What to watch for on offense: Lots and lots of passing. The Aggies have always thrown the ball, but under Kevin Sumlin and offensive coordinator Kliff Kingsbury the offense will really start chucking. The problem is that the veteran and talented offensive line will have adjust a bit after jelling into a phenomenal brick wall, but the potential is there to do it quickly. A quarterback has to emerge from the talented pack with four different options – led by sophomore Jameill Showers – all able to step in and put up huge numbers. With a running game that's a big question mark because of Christine Michael's injured knee and Oklahoma transfer Brandon Williams' issue with the NCAA, it's going to be an air show for a conference not used to top passing games.

What to watch for on defense: The 4-3. Here was the problem; the pass rush was the best in the nation last year coming up with 51 sacks and camping out in opposing backfields, but the secondary did absolutely nothing with all the help getting bombed on time and again while not coming up with nearly enough key plays. This year he defensive backfield is starting almost anew and it needs even more help – if it's possible – from the front seven. The tackles might not be the mountains needed to hold up against the run against the LSUs and Alabamas of the SEC world, but the noise will come from the outside linebackers and end Damontre Moore up front.

13. Arkansas Preview
Relative Strengths: Running Back, Quarterback
Relative Weaknesses: Offensive Line, Defensive Back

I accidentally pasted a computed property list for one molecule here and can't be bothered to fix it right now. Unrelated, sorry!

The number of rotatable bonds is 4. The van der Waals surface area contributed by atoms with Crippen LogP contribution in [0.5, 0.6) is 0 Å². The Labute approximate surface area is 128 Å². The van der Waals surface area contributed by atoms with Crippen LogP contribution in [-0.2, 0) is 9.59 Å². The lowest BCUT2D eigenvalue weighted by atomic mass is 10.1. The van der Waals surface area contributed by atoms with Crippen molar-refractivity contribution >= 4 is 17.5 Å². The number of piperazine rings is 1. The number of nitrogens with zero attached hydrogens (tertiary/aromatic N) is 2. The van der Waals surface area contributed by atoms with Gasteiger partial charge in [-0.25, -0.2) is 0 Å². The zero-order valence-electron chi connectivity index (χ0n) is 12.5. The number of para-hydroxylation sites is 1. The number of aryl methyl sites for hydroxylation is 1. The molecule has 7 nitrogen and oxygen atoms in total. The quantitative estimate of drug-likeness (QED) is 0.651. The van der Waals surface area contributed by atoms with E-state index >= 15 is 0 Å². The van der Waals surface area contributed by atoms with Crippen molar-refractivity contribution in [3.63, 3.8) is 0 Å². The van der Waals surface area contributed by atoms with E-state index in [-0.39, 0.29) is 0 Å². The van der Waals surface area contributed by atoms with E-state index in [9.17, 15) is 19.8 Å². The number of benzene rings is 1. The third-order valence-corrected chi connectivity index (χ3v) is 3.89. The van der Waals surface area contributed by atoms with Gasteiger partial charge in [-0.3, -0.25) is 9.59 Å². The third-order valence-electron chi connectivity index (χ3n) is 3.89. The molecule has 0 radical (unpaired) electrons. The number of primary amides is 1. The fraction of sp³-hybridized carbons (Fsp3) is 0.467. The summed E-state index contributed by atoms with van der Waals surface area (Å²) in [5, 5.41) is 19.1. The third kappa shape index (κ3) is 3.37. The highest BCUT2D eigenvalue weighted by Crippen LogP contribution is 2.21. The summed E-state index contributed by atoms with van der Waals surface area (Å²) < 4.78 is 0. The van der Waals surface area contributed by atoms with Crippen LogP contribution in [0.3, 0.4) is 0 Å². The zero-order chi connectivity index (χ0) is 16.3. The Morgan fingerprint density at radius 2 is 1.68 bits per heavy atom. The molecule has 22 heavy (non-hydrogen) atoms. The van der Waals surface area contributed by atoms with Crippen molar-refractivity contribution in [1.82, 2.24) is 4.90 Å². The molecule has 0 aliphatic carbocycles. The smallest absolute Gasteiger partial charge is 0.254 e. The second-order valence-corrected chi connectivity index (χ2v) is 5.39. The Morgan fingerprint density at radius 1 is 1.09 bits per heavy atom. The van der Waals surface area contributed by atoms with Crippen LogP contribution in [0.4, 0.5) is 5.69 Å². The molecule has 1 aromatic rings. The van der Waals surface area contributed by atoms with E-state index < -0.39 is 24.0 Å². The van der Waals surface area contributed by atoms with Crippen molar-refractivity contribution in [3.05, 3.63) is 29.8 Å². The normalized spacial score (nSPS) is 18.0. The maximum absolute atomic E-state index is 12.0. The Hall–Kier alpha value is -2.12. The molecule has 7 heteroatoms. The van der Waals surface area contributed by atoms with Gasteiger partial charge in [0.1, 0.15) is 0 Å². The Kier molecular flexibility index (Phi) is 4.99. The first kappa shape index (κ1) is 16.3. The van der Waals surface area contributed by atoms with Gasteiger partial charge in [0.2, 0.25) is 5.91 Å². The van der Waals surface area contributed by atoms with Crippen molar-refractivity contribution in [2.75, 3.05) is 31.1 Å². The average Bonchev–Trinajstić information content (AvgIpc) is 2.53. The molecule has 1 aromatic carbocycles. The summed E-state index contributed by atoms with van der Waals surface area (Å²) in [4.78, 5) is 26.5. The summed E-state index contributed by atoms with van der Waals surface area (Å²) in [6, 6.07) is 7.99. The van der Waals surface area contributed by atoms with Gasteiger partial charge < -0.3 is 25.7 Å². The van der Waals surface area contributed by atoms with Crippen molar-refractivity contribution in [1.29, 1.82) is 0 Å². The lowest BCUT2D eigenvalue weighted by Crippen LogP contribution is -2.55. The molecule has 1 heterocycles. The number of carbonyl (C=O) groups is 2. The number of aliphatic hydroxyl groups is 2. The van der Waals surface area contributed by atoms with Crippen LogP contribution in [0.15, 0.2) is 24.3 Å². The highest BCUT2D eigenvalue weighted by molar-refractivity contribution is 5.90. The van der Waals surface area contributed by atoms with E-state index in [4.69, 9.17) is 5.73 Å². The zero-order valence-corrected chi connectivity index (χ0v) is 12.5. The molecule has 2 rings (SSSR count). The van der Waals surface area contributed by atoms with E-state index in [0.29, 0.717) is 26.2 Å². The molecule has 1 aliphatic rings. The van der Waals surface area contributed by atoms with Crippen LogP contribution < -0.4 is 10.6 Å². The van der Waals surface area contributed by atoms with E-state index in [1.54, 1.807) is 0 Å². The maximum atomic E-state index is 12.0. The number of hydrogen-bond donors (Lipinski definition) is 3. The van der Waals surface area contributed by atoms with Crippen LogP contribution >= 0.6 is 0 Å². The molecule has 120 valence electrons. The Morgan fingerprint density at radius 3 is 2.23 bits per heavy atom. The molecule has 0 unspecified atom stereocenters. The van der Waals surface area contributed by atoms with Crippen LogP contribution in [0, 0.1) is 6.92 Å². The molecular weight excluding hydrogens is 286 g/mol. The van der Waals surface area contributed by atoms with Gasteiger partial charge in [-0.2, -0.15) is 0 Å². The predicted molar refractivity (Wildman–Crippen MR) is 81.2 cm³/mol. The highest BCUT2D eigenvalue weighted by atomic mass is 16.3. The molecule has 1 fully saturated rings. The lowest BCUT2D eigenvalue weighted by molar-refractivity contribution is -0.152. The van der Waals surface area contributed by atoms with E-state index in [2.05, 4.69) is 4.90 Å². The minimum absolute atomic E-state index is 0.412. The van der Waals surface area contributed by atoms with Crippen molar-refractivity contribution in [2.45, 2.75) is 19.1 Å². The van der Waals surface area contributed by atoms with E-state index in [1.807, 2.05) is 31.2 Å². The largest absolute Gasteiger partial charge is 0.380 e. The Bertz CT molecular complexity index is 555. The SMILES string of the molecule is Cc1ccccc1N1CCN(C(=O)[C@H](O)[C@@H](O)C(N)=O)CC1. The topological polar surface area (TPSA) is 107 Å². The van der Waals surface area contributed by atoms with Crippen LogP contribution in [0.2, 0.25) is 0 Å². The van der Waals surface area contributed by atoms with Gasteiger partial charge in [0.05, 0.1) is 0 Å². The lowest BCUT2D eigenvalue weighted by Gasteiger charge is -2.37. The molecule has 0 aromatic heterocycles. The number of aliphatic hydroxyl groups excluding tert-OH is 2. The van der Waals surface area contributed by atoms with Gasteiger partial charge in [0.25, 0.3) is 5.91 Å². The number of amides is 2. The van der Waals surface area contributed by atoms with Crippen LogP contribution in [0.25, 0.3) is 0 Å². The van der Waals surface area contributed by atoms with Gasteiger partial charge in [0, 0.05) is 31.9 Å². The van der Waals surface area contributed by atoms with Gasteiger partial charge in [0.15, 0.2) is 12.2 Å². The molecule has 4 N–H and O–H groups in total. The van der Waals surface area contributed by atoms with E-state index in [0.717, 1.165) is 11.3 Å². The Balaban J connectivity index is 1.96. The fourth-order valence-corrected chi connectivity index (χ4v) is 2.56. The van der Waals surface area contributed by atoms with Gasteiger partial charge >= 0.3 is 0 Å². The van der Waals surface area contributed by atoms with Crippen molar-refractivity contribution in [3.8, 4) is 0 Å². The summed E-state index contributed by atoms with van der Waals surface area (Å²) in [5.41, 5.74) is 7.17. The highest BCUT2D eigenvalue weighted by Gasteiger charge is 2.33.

Justify The Ranking: The offensive backfield is loaded for what should be one of the few SEC offenses that can bring it week in and week out. This was supposed to be the year when everything came together for Bobby Petrino with, arguably, the best defense in his era and enough offensive playmakers to blow away the week, but, of course, Petrino isn't around to make it all happen. Even so, John L. Smith can coach a bit.

Why The Ranking Isn't Higher: John L. Smith isn't Bobby Petrino. With a razor-thin margin in the SEC, the difference between contending for the West title and fighting for third could be the coaching. Smith is going to be good, but Petrino was great.

What to watch for on offense: The backfield. While the pressure might be on John L. Smith to make the SEC's top offense of 2011 be the top offense again in 2012, from all indications, the players are taking on the responsibility themselves for the team's success. Getting offensive coordinator Paul Petrino back will do wonders for the continuity, but Tyler Wilson is a senior and Knile Davis is a respected veteran who'll want to carry the load again after sitting out all of last year. The leaders are in place, the coaches are strong, and the issues at wide receiver and with some replacements on the line won't be a problem as long as the stars in the backfield can take control of the offense and the team.